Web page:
There’s something poetic in a series about a park full of robots glitching beyond the control of their creators should suffer itself from so many glitches in the long stretch from production to broadcast. The hiccups of Westworld have been well-documented on this site, and others, now finally, we can see for ourselves if the ambitious remake of the Michael Crichton novel and film of the same name lives up to the hype. The initial prognosis is promising, but the first hour and eight minutes of Westworld throws a lot at you, not just the robots, but also the various interests pulling their strings from atop the puppet master control rooms of Monument Valley.
Expectations were high if course. Not only is this series stacked with prime acting talent like Anthony Hopkins, Jeffrey Wright, Evan Rachel Wood, Rodrigo Santoro, Sidse Babett Knudsen, Thandie Newton, and Ed Harris, but it’s also got Jonathan Nolan and J.J. Abrams behind it all. The last time those two put their heads together it was on Person of Interest, which grew from a standard issue CBS procedural to one of the most prescient sci-fi series of our time. In these hands, molding Westworld into something modern, complex and satisfying should have been kid play, but unlike the early frustrating days of POI, this show has put mythology and mystery-building on the front burner versus character and structure, and that can be frustrating.
Also frustrating is that Nolan still seems to be playing in the realm of the broadcast mindset. In writing and directing the pilot he establishes act breaks, and while that might be read as an artistic touch as we see simple country girl disguised robot Delores (Wood) go from one slightly different same day to the next, it really does more to suggest that Nolan might be finding it difficult to break free of the typical TV restraints. Of course, it didn’t take long for Nolan to get a handle on HBO‘s less restrictive standards for nudity, swearing, and violence, but that’s just par for the course.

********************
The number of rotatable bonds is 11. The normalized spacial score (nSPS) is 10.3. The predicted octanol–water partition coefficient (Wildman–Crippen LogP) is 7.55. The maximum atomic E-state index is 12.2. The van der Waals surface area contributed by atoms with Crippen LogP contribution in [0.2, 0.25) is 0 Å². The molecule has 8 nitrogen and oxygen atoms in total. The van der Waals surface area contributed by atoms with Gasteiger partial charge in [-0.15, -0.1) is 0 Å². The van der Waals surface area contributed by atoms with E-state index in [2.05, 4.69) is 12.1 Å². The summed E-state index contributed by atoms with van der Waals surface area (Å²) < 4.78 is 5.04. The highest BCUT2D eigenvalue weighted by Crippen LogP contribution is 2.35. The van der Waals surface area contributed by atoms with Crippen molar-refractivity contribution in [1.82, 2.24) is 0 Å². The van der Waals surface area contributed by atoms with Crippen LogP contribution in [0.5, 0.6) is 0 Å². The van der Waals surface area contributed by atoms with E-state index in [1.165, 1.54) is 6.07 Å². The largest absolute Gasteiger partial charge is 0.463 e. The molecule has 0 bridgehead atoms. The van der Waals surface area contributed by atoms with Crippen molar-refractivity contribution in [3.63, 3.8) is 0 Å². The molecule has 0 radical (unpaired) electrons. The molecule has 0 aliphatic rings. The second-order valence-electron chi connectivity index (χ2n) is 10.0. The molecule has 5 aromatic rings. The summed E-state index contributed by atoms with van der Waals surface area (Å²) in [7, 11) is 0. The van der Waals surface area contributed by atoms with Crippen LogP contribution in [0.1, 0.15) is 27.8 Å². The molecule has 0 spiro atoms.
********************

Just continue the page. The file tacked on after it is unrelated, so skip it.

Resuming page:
The difference that Westworld will have to make is in creating compelling drama, and while the show has set that up on numerous levels, it barely took the time to play with it. Surprisingly, some of the more interesting developments are happening in the labs and offices outside the park, as Westworld creator Ford (Hopkins) and his trusted right-hand Bernard (Wright) keep pushing the line between what’s human and the what the human mimicking robots, called Hosts, are capable of approximating. But as observed by Cullen (Knudsen), the corporate arm of the company, those two are so busy chasing perfection that they’re missing the bigger picture and potential applications for their technology beyond theme park attractions.
Meanwhile, in the park, the mysterious Man in Black (Harris) is clearly playing to his own agenda. I’m not sure if Harris’ character is supposed to be the analog to Yul Brynner‘s Gunslinger in the original movie, but that’s the way it feels. If you look at Brynner in The Magnificent Seven, one of the few westerns he ever did, there’s a certain austerity he has that’s far from something you get a sense of in the usual movie cowboy; in other words, he kind of felt out of place. There’s something to that in Harris’ performance as well, a hint of confusion as an audience member: is he a robot or a human? If he’s a robot, why is he always talking about past trips to the park and why don’t the bullets work on him? If he’s a human, why is he dissecting the robots and collecting their scalps?